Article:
An anonymous reader quotes a report from Ars Technica: Microsoft has once again come under blistering criticism for the security practices of Azure and its other cloud offerings, with the CEO of security firm Tenable saying Microsoft is “grossly irresponsible” and mired in a “culture of toxic obfuscation.” The comments from Amit Yoran, chairman and CEO of Tenable, come six days after Sen. Ron Wyden (D-Ore.) blasted Microsoft for what he said were “negligent cybersecurity practices” that enabled hackers backed by the Chinese government to steal hundreds of thousands of emails from cloud customers, including officials in the US Departments of State and Commerce. Microsoft has yet to provide key details about the mysterious breach, which involved the hackers obtaining an extraordinarily powerful encryption key granting access to a variety of its other cloud services. The company has taken pains ever since to obscure its infrastructure’s role in the mass breach.
On Wednesday, Yoran took to LinkedIn to castigate Microsoft for failing to fix what the company said on Monday was a “critical” issue that gives hackers unauthorized access to data and apps managed by Azure AD, a Microsoft cloud offering for managing user authentication inside large organizations. Monday’s disclosure said that the firm notified Microsoft of the problem in March and that Microsoft reported 16 weeks later that it had been fixed. Tenable researchers told Microsoft that the fix was incomplete. Microsoft set the date for providing a complete fix to September 28.
“To give you an idea of how bad this is, our team very quickly discovered authentication secrets to a bank,” Yoran wrote. “They were so concerned about the seriousness and the ethics of the issue that we immediately notified Microsoft.” He continued: “Did Microsoft quickly fix the issue that could effectively lead to the breach of multiple customers’ networks and services? Of course not. They took more than 90 days to implement a partial fix — and only for new applications loaded in the service.” In response, Microsoft officials wrote: “We appreciate the collaboration with the security community to responsibly disclose product issues. We follow an extensive process involving a thorough investigation, update development for all versions of affected products, and compatibility testing among other operating systems and applications. Ultimately, developing a security update is a delicate balance between timeliness and quality, while ensuring maximized customer protection with minimized customer disruption.” Microsoft went on to say that the initial fix in June “mitigated the issue for the majority of customers” and “no customer action is required.”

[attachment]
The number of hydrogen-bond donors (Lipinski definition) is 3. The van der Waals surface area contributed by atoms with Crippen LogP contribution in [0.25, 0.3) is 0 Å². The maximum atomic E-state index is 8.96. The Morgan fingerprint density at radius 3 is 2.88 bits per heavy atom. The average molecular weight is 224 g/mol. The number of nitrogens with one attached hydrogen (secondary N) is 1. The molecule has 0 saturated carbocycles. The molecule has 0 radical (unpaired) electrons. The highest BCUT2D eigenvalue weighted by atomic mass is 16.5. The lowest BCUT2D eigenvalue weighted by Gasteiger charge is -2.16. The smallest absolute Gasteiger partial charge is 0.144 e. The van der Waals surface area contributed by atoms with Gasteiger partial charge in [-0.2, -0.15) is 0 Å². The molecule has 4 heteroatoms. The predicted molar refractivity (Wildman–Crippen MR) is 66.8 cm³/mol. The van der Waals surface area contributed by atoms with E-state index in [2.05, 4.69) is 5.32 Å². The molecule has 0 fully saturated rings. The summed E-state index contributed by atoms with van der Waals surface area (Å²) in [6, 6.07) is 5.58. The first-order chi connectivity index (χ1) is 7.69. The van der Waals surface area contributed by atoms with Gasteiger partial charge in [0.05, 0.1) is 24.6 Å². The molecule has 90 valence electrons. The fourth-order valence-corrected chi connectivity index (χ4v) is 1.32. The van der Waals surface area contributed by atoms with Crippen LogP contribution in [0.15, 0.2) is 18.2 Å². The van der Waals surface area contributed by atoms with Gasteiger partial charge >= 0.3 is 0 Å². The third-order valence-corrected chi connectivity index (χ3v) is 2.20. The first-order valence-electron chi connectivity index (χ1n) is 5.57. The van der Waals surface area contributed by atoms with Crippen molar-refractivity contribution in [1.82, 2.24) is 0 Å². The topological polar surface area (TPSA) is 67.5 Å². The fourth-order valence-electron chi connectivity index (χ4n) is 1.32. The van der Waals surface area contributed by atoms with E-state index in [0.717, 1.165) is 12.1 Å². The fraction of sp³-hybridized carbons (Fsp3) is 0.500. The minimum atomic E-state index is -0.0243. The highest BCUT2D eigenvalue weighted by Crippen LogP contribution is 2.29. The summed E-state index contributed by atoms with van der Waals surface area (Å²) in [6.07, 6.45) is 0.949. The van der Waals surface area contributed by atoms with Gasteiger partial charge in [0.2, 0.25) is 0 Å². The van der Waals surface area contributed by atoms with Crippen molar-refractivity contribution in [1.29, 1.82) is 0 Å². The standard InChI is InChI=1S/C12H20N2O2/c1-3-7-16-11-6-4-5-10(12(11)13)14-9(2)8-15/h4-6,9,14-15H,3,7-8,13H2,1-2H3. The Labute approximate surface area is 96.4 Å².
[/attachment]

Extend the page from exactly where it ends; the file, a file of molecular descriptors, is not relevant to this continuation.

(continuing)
In a separate email, Yoran responded: “It now appears that it’s either fixed, or we are blocked from testing. We don’t know the fix, or mitigation, so hard to say if it’s truly fixed, or Microsoft put a control in place like a firewall rule or ACL to block us. When we find vulns in other products, vendors usually inform us of the fix so we can validate it effectively. With Microsoft Azure that doesn’t happen, so it’s a black box, which is also part of the problem. The ‘just trust us’ lacks credibility when you have the current track record.”
A great example of why a) closed source software is a really bad idea, b) why responsible disclosure is a good idea and c) why cloud is often a bad idea
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